DesalData Weekly - August 1, 2019

Posted 01 August, 2019 by Mandy

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A cargo ship in Paradip Port in the Jagatsinghpur district of Odisha, India. Credit:

INDIA –  The state of Odisha is developing its first desalination plant in Paradip. Last week, the Paradip Port Trust (PPT) and the National Institute of Ocean Technology (NIOT) signed a Memorandum of Understanding in Chennai. The plant will have a capacity of 10,000 m3/d and be built at an estimated cost of $16.4 million. It is expected be operational by 2021.[1] 


EGYPT – The government of Egypt is contemplating the construction of desalination projects with private sector participation. Each facility would have a capacity of 150,000 m3/d. Government sources have reported to Daily News Egypt that multiple companies, including Aqualia, Schneider Electric, AquaSwiss and Metito, have submitted proposals for joint water desalination projects. Negotiations between the Egyptian government and interested companies will commence next month.

The Egyptian government’s goal is to add 1.7 million m3/d of water to the country’s existing total desalination capacity by 2020. To reach this target, 19 desalination plants with a total capacity of 626,000 m3/d are planned in North Sinai, South Sinai, Matrouh, Port Said and Red Sea governorates. Egypt’s Holding Company for Water and Wastewater (HCWW) is planning to establish a further 16 plants with a total capacity of 671,000 m3/d in Sinai, Red Sea, Matrouh and Ismailia governorates.[2]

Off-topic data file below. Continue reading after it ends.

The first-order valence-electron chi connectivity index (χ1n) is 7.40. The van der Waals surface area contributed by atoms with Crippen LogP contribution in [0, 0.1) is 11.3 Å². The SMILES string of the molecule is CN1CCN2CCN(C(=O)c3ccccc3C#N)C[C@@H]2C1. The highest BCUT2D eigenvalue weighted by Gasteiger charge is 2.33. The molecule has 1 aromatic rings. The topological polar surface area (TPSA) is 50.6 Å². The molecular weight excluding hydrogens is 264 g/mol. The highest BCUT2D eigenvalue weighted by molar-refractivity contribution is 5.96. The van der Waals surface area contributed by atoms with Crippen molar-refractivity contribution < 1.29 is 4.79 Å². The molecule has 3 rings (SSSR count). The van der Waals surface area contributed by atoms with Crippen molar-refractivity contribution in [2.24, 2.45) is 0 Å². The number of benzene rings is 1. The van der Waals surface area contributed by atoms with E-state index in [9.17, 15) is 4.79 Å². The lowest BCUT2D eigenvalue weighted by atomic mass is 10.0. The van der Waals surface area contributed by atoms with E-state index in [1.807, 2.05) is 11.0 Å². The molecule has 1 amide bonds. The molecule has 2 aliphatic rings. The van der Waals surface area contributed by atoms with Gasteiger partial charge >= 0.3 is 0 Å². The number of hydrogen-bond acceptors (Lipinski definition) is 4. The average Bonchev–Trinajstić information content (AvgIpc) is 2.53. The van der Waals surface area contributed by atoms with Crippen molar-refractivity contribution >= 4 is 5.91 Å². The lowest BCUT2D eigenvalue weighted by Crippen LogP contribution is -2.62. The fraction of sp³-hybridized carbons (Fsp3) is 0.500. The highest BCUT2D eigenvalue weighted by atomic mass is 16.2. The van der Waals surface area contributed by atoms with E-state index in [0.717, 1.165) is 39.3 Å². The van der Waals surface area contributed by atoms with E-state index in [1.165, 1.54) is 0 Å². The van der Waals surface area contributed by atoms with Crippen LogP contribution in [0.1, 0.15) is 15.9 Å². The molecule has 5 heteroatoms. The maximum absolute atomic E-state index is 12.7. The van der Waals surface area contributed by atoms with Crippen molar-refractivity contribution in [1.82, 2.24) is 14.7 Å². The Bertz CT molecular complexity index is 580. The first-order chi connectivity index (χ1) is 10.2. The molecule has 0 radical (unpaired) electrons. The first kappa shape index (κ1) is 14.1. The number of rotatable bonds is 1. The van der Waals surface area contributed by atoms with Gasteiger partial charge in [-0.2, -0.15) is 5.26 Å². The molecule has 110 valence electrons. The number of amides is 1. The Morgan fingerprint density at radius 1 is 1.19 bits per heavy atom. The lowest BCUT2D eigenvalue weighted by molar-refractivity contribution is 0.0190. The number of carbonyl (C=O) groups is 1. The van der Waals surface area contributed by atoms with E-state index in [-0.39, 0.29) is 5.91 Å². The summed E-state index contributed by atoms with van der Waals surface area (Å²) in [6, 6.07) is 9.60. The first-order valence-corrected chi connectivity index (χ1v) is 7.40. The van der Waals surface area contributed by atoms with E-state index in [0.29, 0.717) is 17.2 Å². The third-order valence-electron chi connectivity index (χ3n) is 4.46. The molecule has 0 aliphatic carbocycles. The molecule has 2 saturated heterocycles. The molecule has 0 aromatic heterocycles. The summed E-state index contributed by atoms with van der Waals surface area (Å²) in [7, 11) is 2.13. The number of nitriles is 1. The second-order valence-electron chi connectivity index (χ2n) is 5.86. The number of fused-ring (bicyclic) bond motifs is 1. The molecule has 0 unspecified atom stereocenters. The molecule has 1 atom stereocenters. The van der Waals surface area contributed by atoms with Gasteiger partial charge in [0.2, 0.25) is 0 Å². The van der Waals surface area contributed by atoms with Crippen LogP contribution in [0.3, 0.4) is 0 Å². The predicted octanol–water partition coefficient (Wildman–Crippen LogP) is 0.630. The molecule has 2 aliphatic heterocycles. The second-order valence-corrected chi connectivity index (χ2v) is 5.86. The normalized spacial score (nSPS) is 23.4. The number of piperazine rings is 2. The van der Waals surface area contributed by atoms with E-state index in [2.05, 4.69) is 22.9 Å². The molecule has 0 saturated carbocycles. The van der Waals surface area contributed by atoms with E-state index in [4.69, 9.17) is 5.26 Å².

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The town of Arguineguin on the island of Gran Canaria, Spain Credit:


SPAINIDE Technologies recently supplied a chemical free desalination plant to Aguas De Arguineguin, a water utility in the Canary Islands. The 2,000m3/d uses IDE’s proprietary PROGREEN technology, which periodically reverses flow across RO membranes for chemical-free cleaning.

The plant produces water for the local population of Arguineguin, one of the most populous towns on the island of Gran Canaria, the largest island of the Canary Islands.[3] 


SAUDI ARABIA – Six water projects developed jointly by the Saline Water Conversion Corporation (SWCC), the National Water Company (NWC), and the Saudi Water Partnership Company (SWPC) were launched in Saudi Arabia last week. With a combined cost of $826 million, the projects will serve Umrah and Hajj pilgrims in Mecca.

One $233.3 million project consisted of the construction of a pipeline from the Shuaibah Water Desalination Plant to Mecca and associated holy sites. Another project involved the Phase 2 development of the Shuaibah Water desalination plant which will have a capacity of 250,000 m3/d. 

In addition, water service projects involving establishment of water networks, household connections, strategic water reservoirs, sewage networks, and household connections were implemented in Mecca and other holy sites at a cost of $160 million.[4] 











[1] “Odisha to get first desalination plant”,, July 16, 2019.  <> accessed July 25, 2019.

[2] Mohamed Farag, Daily News Egypt “Egypt’s government mulls establishing joint desalination projects with private sector”,, July 14, 2019.  <> accessed July 25, 2019.

[3] “IDE Technologies Continues A 50-year tradition of desalination in the Canary Islands”,, July 10, 2019.  <> accessed July 25, 2019.

[4] “New ZLD technology turns desalination brine into valuable products”,, July 15, 2019.  < > accessed July 19, 2019.

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